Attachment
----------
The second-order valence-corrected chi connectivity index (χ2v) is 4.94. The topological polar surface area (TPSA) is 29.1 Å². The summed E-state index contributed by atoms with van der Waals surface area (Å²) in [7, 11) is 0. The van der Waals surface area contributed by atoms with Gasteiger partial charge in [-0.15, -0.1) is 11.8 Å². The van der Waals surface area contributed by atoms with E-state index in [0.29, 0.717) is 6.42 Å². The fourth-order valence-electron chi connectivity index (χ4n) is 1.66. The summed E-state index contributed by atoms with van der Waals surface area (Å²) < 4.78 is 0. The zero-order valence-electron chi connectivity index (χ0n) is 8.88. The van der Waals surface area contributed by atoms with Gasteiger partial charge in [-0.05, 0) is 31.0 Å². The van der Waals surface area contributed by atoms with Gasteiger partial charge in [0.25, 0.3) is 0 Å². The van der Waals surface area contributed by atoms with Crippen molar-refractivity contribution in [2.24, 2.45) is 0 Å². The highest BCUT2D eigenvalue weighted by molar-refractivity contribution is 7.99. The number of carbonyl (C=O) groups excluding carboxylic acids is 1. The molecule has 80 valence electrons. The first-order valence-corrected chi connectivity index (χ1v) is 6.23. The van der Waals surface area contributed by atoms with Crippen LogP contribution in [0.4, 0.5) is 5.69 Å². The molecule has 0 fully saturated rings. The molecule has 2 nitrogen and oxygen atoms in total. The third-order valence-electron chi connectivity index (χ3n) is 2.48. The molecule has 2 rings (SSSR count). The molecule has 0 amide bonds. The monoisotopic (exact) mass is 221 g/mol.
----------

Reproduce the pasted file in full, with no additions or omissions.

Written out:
The second-order valence-corrected chi connectivity index (χ2v) is 4.94. The topological polar surface area (TPSA) is 29.1 Å². The summed E-state index contributed by atoms with van der Waals surface area (Å²) in [7, 11) is 0. The van der Waals surface area contributed by atoms with Gasteiger partial charge in [-0.15, -0.1) is 11.8 Å². The van der Waals surface area contributed by atoms with E-state index in [0.29, 0.717) is 6.42 Å². The fourth-order valence-electron chi connectivity index (χ4n) is 1.66. The summed E-state index contributed by atoms with van der Waals surface area (Å²) < 4.78 is 0. The zero-order valence-electron chi connectivity index (χ0n) is 8.88. The van der Waals surface area contributed by atoms with Gasteiger partial charge in [-0.05, 0) is 31.0 Å². The van der Waals surface area contributed by atoms with Gasteiger partial charge in [0.25, 0.3) is 0 Å². The van der Waals surface area contributed by atoms with Crippen molar-refractivity contribution in [2.24, 2.45) is 0 Å². The highest BCUT2D eigenvalue weighted by molar-refractivity contribution is 7.99. The number of carbonyl (C=O) groups excluding carboxylic acids is 1. The molecule has 80 valence electrons. The first-order valence-corrected chi connectivity index (χ1v) is 6.23. The van der Waals surface area contributed by atoms with Crippen LogP contribution in [0.4, 0.5) is 5.69 Å². The molecule has 0 fully saturated rings. The molecule has 2 nitrogen and oxygen atoms in total. The third-order valence-electron chi connectivity index (χ3n) is 2.48. The molecule has 2 rings (SSSR count). The molecule has 0 amide bonds. The monoisotopic (exact) mass is 221 g/mol.